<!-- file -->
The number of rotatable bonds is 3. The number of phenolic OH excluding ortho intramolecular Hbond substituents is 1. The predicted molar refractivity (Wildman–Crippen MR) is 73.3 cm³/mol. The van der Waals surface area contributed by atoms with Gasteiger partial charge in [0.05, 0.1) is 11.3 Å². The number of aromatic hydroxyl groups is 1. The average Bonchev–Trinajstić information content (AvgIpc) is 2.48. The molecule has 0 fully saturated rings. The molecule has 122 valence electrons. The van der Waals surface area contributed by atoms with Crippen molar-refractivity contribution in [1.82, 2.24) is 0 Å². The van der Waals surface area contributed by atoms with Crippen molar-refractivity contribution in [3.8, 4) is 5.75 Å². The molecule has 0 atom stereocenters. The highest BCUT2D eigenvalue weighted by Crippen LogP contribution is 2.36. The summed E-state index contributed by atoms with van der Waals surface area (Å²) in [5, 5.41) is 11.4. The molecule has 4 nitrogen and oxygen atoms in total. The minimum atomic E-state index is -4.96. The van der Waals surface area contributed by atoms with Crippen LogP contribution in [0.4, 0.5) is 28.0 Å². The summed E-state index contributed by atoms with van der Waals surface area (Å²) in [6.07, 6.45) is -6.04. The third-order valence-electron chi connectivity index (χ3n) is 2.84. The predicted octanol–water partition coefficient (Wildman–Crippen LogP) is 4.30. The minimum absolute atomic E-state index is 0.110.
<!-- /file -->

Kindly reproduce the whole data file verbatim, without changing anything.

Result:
The number of rotatable bonds is 3. The number of phenolic OH excluding ortho intramolecular Hbond substituents is 1. The predicted molar refractivity (Wildman–Crippen MR) is 73.3 cm³/mol. The van der Waals surface area contributed by atoms with Gasteiger partial charge in [0.05, 0.1) is 11.3 Å². The number of aromatic hydroxyl groups is 1. The average Bonchev–Trinajstić information content (AvgIpc) is 2.48. The molecule has 0 fully saturated rings. The molecule has 122 valence electrons. The van der Waals surface area contributed by atoms with Crippen molar-refractivity contribution in [1.82, 2.24) is 0 Å². The van der Waals surface area contributed by atoms with Crippen molar-refractivity contribution in [3.8, 4) is 5.75 Å². The molecule has 0 atom stereocenters. The highest BCUT2D eigenvalue weighted by Crippen LogP contribution is 2.36. The summed E-state index contributed by atoms with van der Waals surface area (Å²) in [5, 5.41) is 11.4. The molecule has 4 nitrogen and oxygen atoms in total. The minimum atomic E-state index is -4.96. The van der Waals surface area contributed by atoms with Crippen LogP contribution in [0.4, 0.5) is 28.0 Å². The summed E-state index contributed by atoms with van der Waals surface area (Å²) in [6.07, 6.45) is -6.04. The third-order valence-electron chi connectivity index (χ3n) is 2.84. The predicted octanol–water partition coefficient (Wildman–Crippen LogP) is 4.30. The minimum absolute atomic E-state index is 0.110.